Hilbert's infinite hotel example seems like a convincing proof that all infinite sets are the same size. It is convincing until one gets into the nitty gritty of defining the procedure for moving people from one room to the next.
To make the problem work, the guests must either step into the hall, or there is a moment in each transaction where there are two people in the same room.
Lets add the simple rule to the hotel that at no time can two guests occupy the same room at the same time. This rule creates a problem in the very first room since the old guest has to be out of the room before the new guest can enter. This rule applies to every single room in the hotel.
Look at the sequence of events: Event n must occur before n-1, which occurs before n-2, which occurs before n-3...which occurs before event 2 which must occur before event 1.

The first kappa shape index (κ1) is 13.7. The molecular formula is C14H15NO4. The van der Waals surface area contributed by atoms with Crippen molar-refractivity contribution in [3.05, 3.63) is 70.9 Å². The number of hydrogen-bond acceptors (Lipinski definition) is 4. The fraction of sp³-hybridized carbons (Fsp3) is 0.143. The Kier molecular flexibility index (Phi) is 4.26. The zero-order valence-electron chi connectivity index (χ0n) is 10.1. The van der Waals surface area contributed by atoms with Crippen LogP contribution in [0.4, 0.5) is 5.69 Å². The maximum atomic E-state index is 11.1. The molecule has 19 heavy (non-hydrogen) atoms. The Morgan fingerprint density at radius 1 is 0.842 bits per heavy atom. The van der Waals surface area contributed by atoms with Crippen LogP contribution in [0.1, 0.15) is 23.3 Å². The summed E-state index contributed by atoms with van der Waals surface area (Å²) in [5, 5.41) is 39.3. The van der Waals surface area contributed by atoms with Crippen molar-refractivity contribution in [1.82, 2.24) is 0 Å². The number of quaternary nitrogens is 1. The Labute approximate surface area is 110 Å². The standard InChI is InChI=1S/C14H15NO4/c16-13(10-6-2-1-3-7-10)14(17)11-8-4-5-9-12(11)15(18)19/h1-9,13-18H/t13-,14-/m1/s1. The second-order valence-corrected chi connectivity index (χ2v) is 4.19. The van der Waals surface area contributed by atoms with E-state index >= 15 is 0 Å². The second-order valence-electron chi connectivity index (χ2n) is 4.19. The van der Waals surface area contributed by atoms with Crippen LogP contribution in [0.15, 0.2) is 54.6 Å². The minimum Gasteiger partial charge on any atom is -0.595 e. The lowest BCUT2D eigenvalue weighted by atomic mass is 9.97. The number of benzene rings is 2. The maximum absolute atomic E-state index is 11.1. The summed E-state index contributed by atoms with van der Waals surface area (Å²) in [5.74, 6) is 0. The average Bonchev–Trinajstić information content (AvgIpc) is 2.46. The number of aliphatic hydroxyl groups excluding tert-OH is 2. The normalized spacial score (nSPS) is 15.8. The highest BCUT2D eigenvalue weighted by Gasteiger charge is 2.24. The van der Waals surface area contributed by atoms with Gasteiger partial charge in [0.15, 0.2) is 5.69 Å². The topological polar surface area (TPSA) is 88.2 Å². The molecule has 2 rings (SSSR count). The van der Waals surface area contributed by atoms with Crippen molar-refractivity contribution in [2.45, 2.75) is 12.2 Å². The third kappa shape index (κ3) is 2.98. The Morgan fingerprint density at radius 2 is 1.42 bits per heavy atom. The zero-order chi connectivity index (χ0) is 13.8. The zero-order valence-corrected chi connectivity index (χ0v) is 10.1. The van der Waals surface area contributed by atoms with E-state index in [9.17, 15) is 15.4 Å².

This is a reverse causality. For Al's Infinite Hotel to work as advertised, an event must take place at infinity before the guest shift can occur! This event at infinity is problematic as the event involves a guest moving into an empty room. This contradicts the assumption that all the rooms are full.
We now have multiple problems: Transfinite theorists cannot simply claim that the guests stand in the hallway between room transfers. The goal is to show that you can fit ∞ + 1 guests in ∞ rooms. If you designed an algorithm where the guest in room one steps into the hallway to make room for the new guest, and guest two steps into the hallway for guest one, etc., you will find that you didn't put n+1 guests in n rooms. At any given instance, what you have is n guests in n rooms and one unfortunate sot left in the hall.